Looks like a cold and snowy winter compared to normal for the Mid-Atlantic region… Last winter will be remembered for its warmth and lack of snow in the Mid-Atlantic region as well as for much of the eastern half of the country. This winter, however, will likely be quite different with colder-than-normal temperatures expected and above normal snowfall for the Mid-Atlantic region.
There are many factors that can influence winter weather across the country and some of the most important involve oceanic cycles within the Pacific and Atlantic Oceans and they happen to be quite different from last year. For example, a short-term oceanic cycle across the tropical Pacific Ocean that can have an influence on our winter weather cycles between La Nina (colder-than-normal sea surface temperatures) and El Nino (warmer-than-normal). Last winter was characterized by a weak-to-moderate La Nina and it appeared as if this year might actually feature a full-fledged reversal to an El Nino pattern; however, that development has not materialized and it now appears that generally “neutral” conditions will predominate with respect to sea surface temperature anomalies in the tropical Pacific. The remainder of the Pacific Ocean is still under the influence of a cold (negative) phase of the Pacific Decadal Oscillation (PDO) while the Atlantic Ocean is still in a warm (positive) phase of the Atlantic Multidecadal Oscillation (AMO). Finally, the atmospheric pressure and sea surface temperature pattern in the North Atlantic plays a vital role in Mid-Atlantic winter weather conditions and this North Atlantic Oscillation (NAO) is often quite difficult to predict well in advance. Last year’s relatively warm weather in the Mid-Atlantic was largely due to a persistent positive phase of the NAO, but there are reasons to believe that that won’t necessarily be the case this winter. Other important factors discussed in the winter outlook video include current snow cover extent across the Northern Hemisphere, the strength of the current solar cycle, and analog years that feature similarities to this year.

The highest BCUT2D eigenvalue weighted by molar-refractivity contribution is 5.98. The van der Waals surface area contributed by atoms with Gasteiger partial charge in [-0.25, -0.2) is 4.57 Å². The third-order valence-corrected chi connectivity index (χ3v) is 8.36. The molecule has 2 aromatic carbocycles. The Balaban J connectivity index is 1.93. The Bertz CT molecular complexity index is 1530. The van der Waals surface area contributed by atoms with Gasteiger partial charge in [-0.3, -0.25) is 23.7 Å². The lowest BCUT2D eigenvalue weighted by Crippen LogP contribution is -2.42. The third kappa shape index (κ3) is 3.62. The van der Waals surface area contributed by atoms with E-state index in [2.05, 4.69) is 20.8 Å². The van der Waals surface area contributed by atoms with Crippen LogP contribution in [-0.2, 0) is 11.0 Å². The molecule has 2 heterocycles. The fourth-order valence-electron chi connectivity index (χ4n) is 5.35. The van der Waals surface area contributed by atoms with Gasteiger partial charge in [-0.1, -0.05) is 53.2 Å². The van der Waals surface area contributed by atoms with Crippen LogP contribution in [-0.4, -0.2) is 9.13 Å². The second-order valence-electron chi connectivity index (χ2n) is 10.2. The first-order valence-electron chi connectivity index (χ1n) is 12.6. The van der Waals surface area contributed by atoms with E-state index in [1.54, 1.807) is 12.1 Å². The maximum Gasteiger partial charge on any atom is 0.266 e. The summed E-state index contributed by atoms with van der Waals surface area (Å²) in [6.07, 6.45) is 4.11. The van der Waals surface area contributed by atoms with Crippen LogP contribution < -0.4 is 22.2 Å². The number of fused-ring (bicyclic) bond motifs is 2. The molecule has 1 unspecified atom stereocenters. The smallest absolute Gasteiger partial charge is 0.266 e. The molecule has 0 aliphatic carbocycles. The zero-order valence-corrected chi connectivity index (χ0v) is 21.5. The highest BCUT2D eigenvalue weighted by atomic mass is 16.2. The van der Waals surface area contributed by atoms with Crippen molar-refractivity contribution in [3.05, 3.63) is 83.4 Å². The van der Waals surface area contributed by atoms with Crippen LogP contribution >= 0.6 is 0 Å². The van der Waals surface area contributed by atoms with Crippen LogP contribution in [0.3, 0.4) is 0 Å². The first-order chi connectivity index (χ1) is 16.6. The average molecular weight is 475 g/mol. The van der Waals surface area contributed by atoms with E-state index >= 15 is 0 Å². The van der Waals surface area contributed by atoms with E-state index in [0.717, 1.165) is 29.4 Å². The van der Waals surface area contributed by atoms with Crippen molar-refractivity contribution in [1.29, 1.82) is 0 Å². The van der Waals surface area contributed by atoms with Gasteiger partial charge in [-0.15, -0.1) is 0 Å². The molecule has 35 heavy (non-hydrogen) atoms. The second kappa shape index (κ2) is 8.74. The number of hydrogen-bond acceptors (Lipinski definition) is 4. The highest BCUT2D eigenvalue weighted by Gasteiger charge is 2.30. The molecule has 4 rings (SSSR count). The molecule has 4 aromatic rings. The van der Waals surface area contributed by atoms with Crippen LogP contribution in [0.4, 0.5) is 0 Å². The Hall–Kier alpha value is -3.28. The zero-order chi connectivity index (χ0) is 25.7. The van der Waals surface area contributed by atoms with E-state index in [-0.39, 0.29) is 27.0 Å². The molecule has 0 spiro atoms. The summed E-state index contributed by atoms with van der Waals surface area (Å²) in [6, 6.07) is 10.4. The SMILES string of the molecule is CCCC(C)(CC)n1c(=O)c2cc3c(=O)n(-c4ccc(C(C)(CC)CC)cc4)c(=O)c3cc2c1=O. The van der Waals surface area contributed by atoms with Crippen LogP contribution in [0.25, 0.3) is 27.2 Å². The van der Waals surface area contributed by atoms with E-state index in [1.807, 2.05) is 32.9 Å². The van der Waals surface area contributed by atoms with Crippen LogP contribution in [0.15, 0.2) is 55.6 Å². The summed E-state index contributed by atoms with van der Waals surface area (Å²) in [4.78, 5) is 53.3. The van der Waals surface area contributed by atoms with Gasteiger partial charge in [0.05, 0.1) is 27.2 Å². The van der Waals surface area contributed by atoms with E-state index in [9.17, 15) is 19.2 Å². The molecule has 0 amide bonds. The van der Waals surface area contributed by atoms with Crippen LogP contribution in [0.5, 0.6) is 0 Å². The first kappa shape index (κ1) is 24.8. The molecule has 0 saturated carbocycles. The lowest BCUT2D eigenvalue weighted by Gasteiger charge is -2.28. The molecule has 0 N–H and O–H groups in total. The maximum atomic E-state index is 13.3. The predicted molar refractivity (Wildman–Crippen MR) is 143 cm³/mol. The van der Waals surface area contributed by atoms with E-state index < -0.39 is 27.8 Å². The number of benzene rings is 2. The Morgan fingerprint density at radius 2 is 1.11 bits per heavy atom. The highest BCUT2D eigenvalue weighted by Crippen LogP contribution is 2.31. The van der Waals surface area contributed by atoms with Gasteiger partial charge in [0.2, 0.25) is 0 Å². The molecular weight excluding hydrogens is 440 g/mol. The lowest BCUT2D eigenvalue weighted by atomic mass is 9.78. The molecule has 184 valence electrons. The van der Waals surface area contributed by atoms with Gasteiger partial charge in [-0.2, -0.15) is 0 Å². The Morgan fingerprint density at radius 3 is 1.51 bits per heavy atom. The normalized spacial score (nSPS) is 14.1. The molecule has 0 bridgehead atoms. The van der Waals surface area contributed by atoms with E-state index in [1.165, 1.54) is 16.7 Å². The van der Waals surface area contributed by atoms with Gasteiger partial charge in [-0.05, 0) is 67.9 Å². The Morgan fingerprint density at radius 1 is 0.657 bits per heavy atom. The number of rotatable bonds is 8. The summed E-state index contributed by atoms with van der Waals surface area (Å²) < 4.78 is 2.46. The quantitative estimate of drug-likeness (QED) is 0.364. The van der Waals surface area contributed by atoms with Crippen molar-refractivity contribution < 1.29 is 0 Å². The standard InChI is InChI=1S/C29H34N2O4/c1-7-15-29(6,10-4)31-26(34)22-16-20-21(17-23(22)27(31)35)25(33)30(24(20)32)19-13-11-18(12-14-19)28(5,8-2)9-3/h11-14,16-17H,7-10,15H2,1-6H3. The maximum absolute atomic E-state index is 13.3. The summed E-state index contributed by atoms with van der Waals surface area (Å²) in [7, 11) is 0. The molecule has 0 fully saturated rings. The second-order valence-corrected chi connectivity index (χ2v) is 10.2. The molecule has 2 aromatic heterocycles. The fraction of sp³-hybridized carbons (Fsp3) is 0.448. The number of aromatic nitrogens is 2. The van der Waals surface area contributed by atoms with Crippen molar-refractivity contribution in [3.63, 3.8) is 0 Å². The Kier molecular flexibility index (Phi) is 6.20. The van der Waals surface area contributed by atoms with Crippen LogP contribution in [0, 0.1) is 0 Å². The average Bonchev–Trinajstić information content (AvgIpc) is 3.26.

The bottom line, based on many of the factors listed above, it appears that there is a good chance for a cold and snowy winter in the Mid-Atlantic region for the winter of 2012-2013 with some specific numbers shown below for DC, Philly and New York City (includes November). The winter season should get off to a quick start with several cold shots during November and early December as well some chances for accumulating snow. A detailed breakdown of these important climatic factors can be seen in the extended winter outlook video.
DCA: 0.5-1.5 degrees below normal; 20-30 inches of snow PHL: 0.5-1.5 degrees below normal; 25-35 inches of snow NYC: 0.5-1.5 degrees below normal; 30-40 inches of snow